You’ll need to listen to understand what’s really important to them under the surface. This is not a negotiation or jockeying for what you want at the expense of your spouse. There will inevitably be places where you don’t align. In those instances, seek out the underlying need that is hanging out below what they’re saying.
Example 1 – he may say “I must have a recliner with a cupholder in front of the TV.” That is a solution, not a need. The NEED is for a comfortable place to put my feet up at the end of the day, with a convenient spot for a beverage, with a good viewing angle to the TV. Now we can open our eyes past a Barcalounger and find a whole host of furniture pieces that will solve for the need, but might look a little different than what he’s pictured. In this example the Mid Century lounge chair that shows up in Brian’s mood board would totally fit his need AND align with his aesthetic preferences.
Example 2 – she may say “I’m obsessed with pink” and have 4 rooms with pink walls on her mood board. Brian might fear that he’s doomed to live inside a cotton candy hell, but what may actually fit the bill could be soft feminine colors in pillows, artwork or an accent chair so she feels surrounded with (but not engulfed by) her favorite color.
Take what you’ve learned and create a shared mood board that has elements that both you and your spouse are drawn to. Here we’ve pulled on the common threads of classic pieces (be they modern or more traditional), mostly neutral colors but with interesting patterns and accents of more feminine tones, and comfortable upholstered pieces. Both Brian and Jennifer would feel represented in a space like this.
STEP 2: SELECT YOUR FOUNDATIONAL PIECES
For your major investment pieces, everyone is going to be happier in the end if you can find alignment. Note, alignment doesn’t mean every piece is your favorite piece, but that you don’t loathe it every time you look at it! A couple of strategies here:
Make your foundational pieces more transitional in style. Not overly modern or traditional (or masculine or feminine, insert your opposing adjectives here), but somewhere in the middle. Basically, picking things that aren’t offensive. A solid strategy, but rather than everyone being “meh” about a piece, we greatly prefer to….
Blend pieces of different styles. Every room is going to have a few major pieces of furniture. In a living room, it’s sofas and chairs. In a dining room, it’s a table and chairs. In a bedroom, it’s a bed and nightstands + dresser. Lean into the fact that you each prefer different styles, and divvy those pieces up. Modern pieces can really accent more traditional pieces and make them pop, using the same logic as how colorful artwork pops on a white background. Each can enhance the other (much like you and your spouse do!).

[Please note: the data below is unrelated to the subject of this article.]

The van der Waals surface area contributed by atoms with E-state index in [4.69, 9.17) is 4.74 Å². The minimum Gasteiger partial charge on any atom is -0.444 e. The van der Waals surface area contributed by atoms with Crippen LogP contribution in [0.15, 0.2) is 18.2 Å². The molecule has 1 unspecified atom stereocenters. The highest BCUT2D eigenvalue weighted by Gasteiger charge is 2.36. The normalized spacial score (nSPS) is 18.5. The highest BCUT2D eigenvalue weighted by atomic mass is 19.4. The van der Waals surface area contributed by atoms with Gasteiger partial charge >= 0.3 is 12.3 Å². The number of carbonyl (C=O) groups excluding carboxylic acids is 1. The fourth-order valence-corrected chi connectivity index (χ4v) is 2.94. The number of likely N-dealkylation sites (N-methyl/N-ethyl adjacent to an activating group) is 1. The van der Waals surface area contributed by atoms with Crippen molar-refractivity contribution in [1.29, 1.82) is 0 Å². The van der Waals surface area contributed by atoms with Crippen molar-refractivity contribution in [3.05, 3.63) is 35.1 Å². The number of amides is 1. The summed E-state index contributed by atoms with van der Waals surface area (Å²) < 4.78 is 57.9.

Here are a few of our favorite parings for fictional Brian and Jennifer. Bonus points - some of the pieces even mix their design styles WITHIN the same piece, like the more mid-mod brass feet on the decorative curvy dining chair.
STEP 3: HAVE A LOT OF FUN WITH THE ACCENTS
Once you’ve settled on your foundational pieces, let loose and have more freedom in accent pieces. More affordable and easily changeable pieces like art, throws, pillows, side tables, and lamps allow you each to express your style in a less long-term-commitment way.
Bonus – these items also tend to be returnable, so if you don’t get it right on the first try, you can try again!
Here at first glance you can see what pieces are more “his” and which are more “hers” but if you look closely, they start to overlap. His modern art gets Her color palette. Her colorful candelabra gets his modern shape.
Lamps | Side table | Candle | Plate | Whiskey glasses | Art large | Art small | Art pink | Solid contrast edge pillow Insect pillow | Colorblock pillow | Room scent | Bath hardware | Mirror | Wallpaper
We hope this gives you the confidence to get really intentional about making a space that you and your spouse can both enjoy! Go home and shake things up!